By lamplight, in the chill of widowhood,
That pierced as penetrative flakes of snow,
That bruise and then make stiff the pain, there bent
Before me my boy-cousin, lovely-faced,
Modest, and rose, with radiant, crested hair -
One would have said that Cupid's arching wings
Were met above his head; he was too young
For other speech that what his glistening eyes
Might give: with bashful worshipo he withdrew,
And I, the unsealed packet in my hand,
Took courage of the envoy. High of stature
Even then, and such full prince in him! - his portrait
Keeps its warm lodging in my breast; I doubt If e'er I can displace it."

     Michael Field's Mary Stuart must have love at any cost, and a wide scope for her affections: -

            "'Tis my weakness;
I never shall grow holy among men;
And yet I wish them ever good, not evil,
And long to give them pleasure of such portion
Of wit or beauty as were made my dower."

And in another place she excuses her "courtesy" to Bothwell by saying: -

  "For sweet to me is love in human eyes
As daylight to the world."

At the very time she is tending Darnley in a wifely manner at Kirk o' Fields, she is feeling the influence of Bothwell, whom, with "amorous charms and subltety," she provokes and attracts. After he has captured the Queen, and carried her to Dunbar, his fierce passion and rough conduct make her in two senses a captive. She is under the spell of a man who knows no fear and no remorse; yet there are moments when her high spirit opposes his, - as, for instance, when, after forcing her to sign a revocation of licences "to use the Roman worship," Bothwell demands possession of her child, but has to yield to the tempest of Mary's wrath: -

  "Queen (recoiling fiercely).     You have cast me
On nature, taken all my sacraments;
On nature will I stand, and as a mother
Be there invincible. You shall not have him."

The Queen's buoyancy of nature forsook her on the marriage-morn, which Mary Seton describes: -

            "She took no heed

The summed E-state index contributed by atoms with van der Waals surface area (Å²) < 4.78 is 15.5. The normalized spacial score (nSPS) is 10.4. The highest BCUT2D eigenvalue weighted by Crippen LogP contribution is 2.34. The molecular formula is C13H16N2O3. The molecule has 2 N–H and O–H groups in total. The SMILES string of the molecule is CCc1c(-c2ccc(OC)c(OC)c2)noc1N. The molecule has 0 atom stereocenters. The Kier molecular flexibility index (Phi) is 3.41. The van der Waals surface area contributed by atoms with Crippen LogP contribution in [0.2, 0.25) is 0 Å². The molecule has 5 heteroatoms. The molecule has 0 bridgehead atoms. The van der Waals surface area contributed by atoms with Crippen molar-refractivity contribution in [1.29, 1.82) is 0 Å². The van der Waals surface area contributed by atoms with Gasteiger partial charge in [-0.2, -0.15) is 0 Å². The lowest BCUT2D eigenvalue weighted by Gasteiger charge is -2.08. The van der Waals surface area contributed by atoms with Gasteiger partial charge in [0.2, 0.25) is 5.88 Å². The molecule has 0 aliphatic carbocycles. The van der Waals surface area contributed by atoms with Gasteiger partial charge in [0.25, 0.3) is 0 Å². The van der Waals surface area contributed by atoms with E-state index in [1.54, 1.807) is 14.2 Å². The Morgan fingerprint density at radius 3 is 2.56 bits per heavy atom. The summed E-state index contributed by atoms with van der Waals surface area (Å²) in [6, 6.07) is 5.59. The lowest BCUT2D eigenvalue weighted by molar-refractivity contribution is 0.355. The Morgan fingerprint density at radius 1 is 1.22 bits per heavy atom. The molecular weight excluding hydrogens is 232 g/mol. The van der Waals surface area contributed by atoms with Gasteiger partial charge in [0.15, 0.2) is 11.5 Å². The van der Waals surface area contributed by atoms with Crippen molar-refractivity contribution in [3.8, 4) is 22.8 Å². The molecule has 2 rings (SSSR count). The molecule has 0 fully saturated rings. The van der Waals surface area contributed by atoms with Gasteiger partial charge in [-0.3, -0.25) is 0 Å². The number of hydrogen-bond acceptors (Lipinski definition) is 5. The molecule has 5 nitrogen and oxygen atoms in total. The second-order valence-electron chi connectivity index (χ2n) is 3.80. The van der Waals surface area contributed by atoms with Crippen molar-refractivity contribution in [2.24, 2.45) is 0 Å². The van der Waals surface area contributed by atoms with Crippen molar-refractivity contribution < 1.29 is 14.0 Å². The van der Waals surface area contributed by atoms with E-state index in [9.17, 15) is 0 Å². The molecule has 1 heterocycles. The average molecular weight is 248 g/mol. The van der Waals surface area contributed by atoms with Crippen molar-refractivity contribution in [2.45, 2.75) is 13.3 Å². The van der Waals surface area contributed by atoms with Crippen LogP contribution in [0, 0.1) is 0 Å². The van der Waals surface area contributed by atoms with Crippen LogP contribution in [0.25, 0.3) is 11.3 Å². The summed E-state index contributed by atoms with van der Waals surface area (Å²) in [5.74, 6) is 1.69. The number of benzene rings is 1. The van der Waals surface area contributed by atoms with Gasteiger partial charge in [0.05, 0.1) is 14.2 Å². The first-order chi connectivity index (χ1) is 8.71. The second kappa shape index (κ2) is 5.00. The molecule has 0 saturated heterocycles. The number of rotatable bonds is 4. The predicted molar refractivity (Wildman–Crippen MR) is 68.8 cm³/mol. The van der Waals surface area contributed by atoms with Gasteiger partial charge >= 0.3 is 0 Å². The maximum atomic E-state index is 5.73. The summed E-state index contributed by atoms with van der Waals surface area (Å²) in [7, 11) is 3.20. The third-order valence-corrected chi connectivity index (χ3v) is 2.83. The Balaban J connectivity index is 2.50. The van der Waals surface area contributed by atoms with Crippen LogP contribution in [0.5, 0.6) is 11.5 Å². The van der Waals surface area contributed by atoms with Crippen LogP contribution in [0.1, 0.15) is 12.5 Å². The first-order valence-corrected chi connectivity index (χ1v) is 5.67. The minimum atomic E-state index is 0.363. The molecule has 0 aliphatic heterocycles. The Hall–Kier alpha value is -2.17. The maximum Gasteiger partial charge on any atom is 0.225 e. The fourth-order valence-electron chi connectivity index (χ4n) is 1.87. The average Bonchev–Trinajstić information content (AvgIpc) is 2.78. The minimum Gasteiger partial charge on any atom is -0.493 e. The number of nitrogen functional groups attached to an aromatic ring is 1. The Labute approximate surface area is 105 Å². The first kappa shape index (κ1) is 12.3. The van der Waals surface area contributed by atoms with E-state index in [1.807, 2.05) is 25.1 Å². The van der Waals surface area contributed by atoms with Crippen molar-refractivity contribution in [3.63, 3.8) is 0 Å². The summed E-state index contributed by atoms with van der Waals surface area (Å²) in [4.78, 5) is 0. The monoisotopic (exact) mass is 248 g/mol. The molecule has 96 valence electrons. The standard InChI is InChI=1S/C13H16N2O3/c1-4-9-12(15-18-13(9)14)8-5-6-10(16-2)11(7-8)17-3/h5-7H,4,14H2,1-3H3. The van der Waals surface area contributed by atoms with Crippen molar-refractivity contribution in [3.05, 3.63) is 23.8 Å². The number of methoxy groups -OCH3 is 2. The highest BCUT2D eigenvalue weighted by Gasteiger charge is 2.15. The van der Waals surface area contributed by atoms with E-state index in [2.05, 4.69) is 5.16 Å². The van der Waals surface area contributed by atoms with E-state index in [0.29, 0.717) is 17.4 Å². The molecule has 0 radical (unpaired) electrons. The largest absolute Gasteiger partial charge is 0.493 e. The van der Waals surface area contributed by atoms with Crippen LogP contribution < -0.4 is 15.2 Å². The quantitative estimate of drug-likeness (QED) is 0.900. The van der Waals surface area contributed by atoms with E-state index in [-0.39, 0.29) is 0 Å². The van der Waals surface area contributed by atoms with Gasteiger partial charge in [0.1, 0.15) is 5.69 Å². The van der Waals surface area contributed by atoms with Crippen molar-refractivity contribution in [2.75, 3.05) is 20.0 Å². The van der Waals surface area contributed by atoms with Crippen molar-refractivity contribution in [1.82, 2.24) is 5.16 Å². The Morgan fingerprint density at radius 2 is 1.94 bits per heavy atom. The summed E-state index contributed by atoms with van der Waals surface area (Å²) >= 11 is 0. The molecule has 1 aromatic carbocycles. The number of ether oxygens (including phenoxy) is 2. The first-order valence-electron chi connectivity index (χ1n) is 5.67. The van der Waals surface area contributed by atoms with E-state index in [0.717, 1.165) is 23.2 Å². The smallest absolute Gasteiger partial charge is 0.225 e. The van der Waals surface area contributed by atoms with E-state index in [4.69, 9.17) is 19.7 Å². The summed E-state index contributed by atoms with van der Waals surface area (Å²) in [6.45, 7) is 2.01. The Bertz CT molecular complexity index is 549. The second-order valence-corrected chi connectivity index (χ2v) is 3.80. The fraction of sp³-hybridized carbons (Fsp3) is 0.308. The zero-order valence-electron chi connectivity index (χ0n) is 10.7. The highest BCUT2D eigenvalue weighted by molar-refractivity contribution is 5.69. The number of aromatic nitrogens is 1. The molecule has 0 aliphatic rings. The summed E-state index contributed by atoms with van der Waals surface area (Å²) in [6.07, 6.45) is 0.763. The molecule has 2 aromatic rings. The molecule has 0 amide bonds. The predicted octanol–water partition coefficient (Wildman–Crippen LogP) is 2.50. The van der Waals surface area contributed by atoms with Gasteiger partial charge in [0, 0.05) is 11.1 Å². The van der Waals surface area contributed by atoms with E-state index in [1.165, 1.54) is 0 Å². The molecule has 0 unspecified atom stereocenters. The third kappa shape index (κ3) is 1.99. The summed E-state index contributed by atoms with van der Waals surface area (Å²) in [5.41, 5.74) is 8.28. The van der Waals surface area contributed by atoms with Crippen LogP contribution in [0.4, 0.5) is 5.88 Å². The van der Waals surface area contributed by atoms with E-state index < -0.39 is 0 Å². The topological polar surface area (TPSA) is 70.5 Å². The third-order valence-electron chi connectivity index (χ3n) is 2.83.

Of anything they said, and when the sermon
Was ended, as a creature from its sleep
Rises to wander through the night, with eyes
Vacant, unflickering, fearful, she stood up,
And paced of her own motion through the door.
No games nor any pastime! Not a flower
Was gathered to breathe forth its parable
Of Hymen's hours o'maying. Nature seemed
To turn aside, man to recoil, and time
To slight the circumstance. The very stars
Shone round the sky like candles at a wake."

As the drama approaches its close, hate and love contend more strongly than ever in Mary's breast. Bothwell's schemes are at an end: -

  "The mast is broken, and the striving sail
Falls down it in a heap."

He is challenged to maintain his innocence by gage of battle:

  "Bothwell (unsheathing his sword).    It shines a confident, fine-tempered blade
As ever did good work. You tremble, Marie,
Yet not the wifely way. This pensive lip,
These dreaming eyes! O lass, I wield the sword
To keep you ever mine, to hold from foes
My prize, my love, my crown. Before I smite
And triumph, kiss me with warm mouth, and breathe
Success! between the kisses.
   Queen.            Ha, I am
Too tired and anxious to encourage you;
And, James, you are so bravely made, so doughty,
You need no pricking words. Turn, I will fasten
Your scarf more firmly; you have ever loved
The gayest colours, fie!
   Bothwell.         They are more royal,
More wealthy than all others, have the front
To capture sight. Well, these are perfect hands
Knotting my plaid, but in an hour, I tell you,
They will be busy with my corpse, if thus
You send me forth to battle. Do you care
That I should win, or are you so estranged
You will give welcome to the laird of Grange
If with soft manners he report me slain, -
Curse him! - and lead you to a widowed throne?
   Queen.    James, if my love is dead, it is your hand
Hath murdered it, and all that now is left
Is a long night of mourning. Oh, I feel
Stricken and hopeless as a mother bird
Covering her callow brood when there's no warmth,
No twitter in the nest; the use of loving
Was over long ago.
   Bothwell.      The wanton birds
Get them new mates.
   Queen.      The linnet, broken-winged,
Dies in a bright-eyed silence 'neath the bush.
Think not, if death should take you, any more
There can be mirth in Mary Stuart's heart,
But fond with her old fondness, she will build
her life upon some relic of the past,
As many stately priories have been founded
Over a heap of long-since mouldered bones.
All will be recollection."

   That Michael Field has a dramatic instinct of no mean order, will, we think, be evident to every careful reader of his plays. And those who take the highest estimate of his work will be the most provoked at the perversities and eccentricities that mar its value. It is mortifying in a work of genuine genius to find passages of sheer nonsense, and eccentricities of language which are intolerable to lovers of pure English.

* The Tragic Mary. By Michael Field. London: Pell and Sons.